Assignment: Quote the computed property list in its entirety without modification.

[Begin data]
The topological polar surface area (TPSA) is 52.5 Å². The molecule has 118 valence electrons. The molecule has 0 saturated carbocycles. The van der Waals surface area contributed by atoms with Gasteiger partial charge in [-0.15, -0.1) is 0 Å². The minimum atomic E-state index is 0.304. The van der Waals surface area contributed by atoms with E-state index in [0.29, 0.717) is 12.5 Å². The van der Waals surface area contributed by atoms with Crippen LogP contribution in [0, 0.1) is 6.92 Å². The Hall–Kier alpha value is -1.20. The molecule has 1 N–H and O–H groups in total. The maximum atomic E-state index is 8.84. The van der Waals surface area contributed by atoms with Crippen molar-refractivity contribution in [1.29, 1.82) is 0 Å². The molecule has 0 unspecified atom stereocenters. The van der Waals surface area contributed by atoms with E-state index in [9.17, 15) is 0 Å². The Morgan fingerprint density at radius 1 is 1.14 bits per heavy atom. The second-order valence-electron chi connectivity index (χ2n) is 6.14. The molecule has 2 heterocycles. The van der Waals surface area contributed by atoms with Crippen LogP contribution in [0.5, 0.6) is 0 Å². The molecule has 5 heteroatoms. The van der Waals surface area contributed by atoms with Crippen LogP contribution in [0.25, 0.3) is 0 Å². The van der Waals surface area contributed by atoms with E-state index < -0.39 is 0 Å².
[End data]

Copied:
The topological polar surface area (TPSA) is 52.5 Å². The molecule has 118 valence electrons. The molecule has 0 saturated carbocycles. The van der Waals surface area contributed by atoms with Gasteiger partial charge in [-0.15, -0.1) is 0 Å². The minimum atomic E-state index is 0.304. The van der Waals surface area contributed by atoms with E-state index in [0.29, 0.717) is 12.5 Å². The van der Waals surface area contributed by atoms with Crippen LogP contribution in [0, 0.1) is 6.92 Å². The Hall–Kier alpha value is -1.20. The molecule has 1 N–H and O–H groups in total. The maximum atomic E-state index is 8.84. The van der Waals surface area contributed by atoms with Crippen molar-refractivity contribution in [1.29, 1.82) is 0 Å². The molecule has 0 unspecified atom stereocenters. The van der Waals surface area contributed by atoms with E-state index in [9.17, 15) is 0 Å². The Morgan fingerprint density at radius 1 is 1.14 bits per heavy atom. The second-order valence-electron chi connectivity index (χ2n) is 6.14. The molecule has 2 heterocycles. The van der Waals surface area contributed by atoms with Crippen LogP contribution in [0.5, 0.6) is 0 Å². The molecule has 5 heteroatoms. The van der Waals surface area contributed by atoms with Crippen LogP contribution in [0.25, 0.3) is 0 Å². The van der Waals surface area contributed by atoms with E-state index < -0.39 is 0 Å².